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pabigot

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Everything posted by pabigot

  1. Very interesting. From the MSP430_EnergyTrace header in the source release (which is BSD-3-Clause): Record format ------------- The default record format for operation mode 1 for the MSP430FR5859 is 22bytes for each record consisting of: [8byte header][8byte device State][4byte current I in nA][2byte voltage V in mV][4byte energy E in uWsec=uJ] Where the header consists of: [1byte eventID][7byte timestamp in usec] The eventID defines the number of arguments following the header. eventID = 1 : I value, 32 bits current eventID = 2 : V value, 16 bits vol
  2. Stupid question, but did you enable the clock module for GPIOC? In CMSIS form: SYSCTL->RCGCGPIO |= SYSCTL_RCGCGPIO_R2; No idea how you do that in TivaWare but there'll be some command.
  3. The uCurrent is indeed great, but I've only gotten it to work with a DMM, which is fine when the system stays in whatever mode I want to measure long enough to turn my head and read the display. My attempts to use it with a scope result in the unit under test rebooting; I'm told this is because of ground incompatibilities. This makes it difficult to get the power profile over time. I'm hoping the energyAware Profiler will eliminate this. Relevance is: Yes, it's clearly sub 500nA in LPM3.5 for the XSP430FR5969. But how long does it take to come up, put everything back together, service the
  4. Yeah, default for any "unused" pin is output low, so I can imagine that caused electrons to flow. Maybe outputting high would solve it, or maybe making it an input with pullup or pulldown. There didn't seem to be any benefit in going that way: it was just as easy to leave the GPIOs configured in the UART function; it's just that I hadn't thought that'd be necessary. The essential point is: the default rule isn't going to work in all cases, and when it doesn't the cost can be high. I think I actually saw this first because at one stage I was checking RX on power-up to see if it was pulled
  5. Culprit explained here. I believe it should be possible to use the energyAware Profiler with external boards. My intent is to do this, but I haven't gotten there yet. Probably next week, though. (Edit: See details in EFM32 AN0027 on Energy Optimization.) Still worth having a uCurrent on your desk; cost you about $60, plugs into your multimeter. High ratings from Adafruit, though they don't have them in stock right now.
  6. tl;dr: the recommended common configuration for pins for low-power mode applies only to unconnected pins. For unused but connected pins, it might be the wrong approach. As requested: While doing power tests with the EXP430FR5969 LaunchPad I noticed an anomaly related to the RX jumper in block J13 connecting the XSP430FR5969 to the emulator: If P2SEL1.1 is clear (P1.2 is a GPIO) and J13.RX is shorted, current draw is high in LPM3.5. If P2SEL1.1 is clear (P1.2 is a GPIO) and J13.RX is open, current draw is low in LPM3.5. If P2SEL1.1 is set (P1.2 is EUSCI_A0.RX) and J13.RX is shorted,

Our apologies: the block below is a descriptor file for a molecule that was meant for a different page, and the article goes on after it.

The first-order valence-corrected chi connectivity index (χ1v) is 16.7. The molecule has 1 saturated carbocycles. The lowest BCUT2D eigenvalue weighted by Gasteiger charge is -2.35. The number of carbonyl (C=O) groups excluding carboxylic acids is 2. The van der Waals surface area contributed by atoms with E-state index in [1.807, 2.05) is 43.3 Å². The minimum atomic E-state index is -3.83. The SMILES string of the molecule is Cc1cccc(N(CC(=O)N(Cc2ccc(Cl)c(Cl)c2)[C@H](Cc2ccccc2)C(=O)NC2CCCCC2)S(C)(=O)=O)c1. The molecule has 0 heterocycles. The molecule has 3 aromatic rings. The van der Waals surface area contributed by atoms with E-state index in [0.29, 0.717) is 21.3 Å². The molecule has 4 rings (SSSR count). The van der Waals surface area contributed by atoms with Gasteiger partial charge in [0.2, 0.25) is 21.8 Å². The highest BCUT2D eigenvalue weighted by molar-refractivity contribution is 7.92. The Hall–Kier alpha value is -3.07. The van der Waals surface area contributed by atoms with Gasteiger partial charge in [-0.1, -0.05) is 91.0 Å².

7. Radios, displays, and misconfigured pins are far more dominating factors than the MCUs that I've been working with, which is why it's important to be able to confirm that when the chip is supposed to sleep at 400nA it really is doing so. So I like having at least enough accuracy for tenths of a microamp. The uCurrent is the best tool I've found for that, though the LOG114 might work if I had the EE background to use it properly. I blew a couple hours earlier this week coming to understand why disabling the UART on the EXP430FR5969 increased current draw during sleep (from 250nA to 30+uA).
  8. The baud rate setting is constant for converting an input clock at a particular rate to a specific baud rate. If you were using a different clock rate for your timer, you would need to calculate different baud rate settings. Glancing at your code, it appears you are using the same clock rate (I didn't check whether the baud or timer settings are right). I don't see you setting up to use the LF crystal, so the DCO rate may be inaccurate, resulting in the UART timing being off and so failing to communicate with the PC. Or, since you can communicate with UART sometimes, it could be that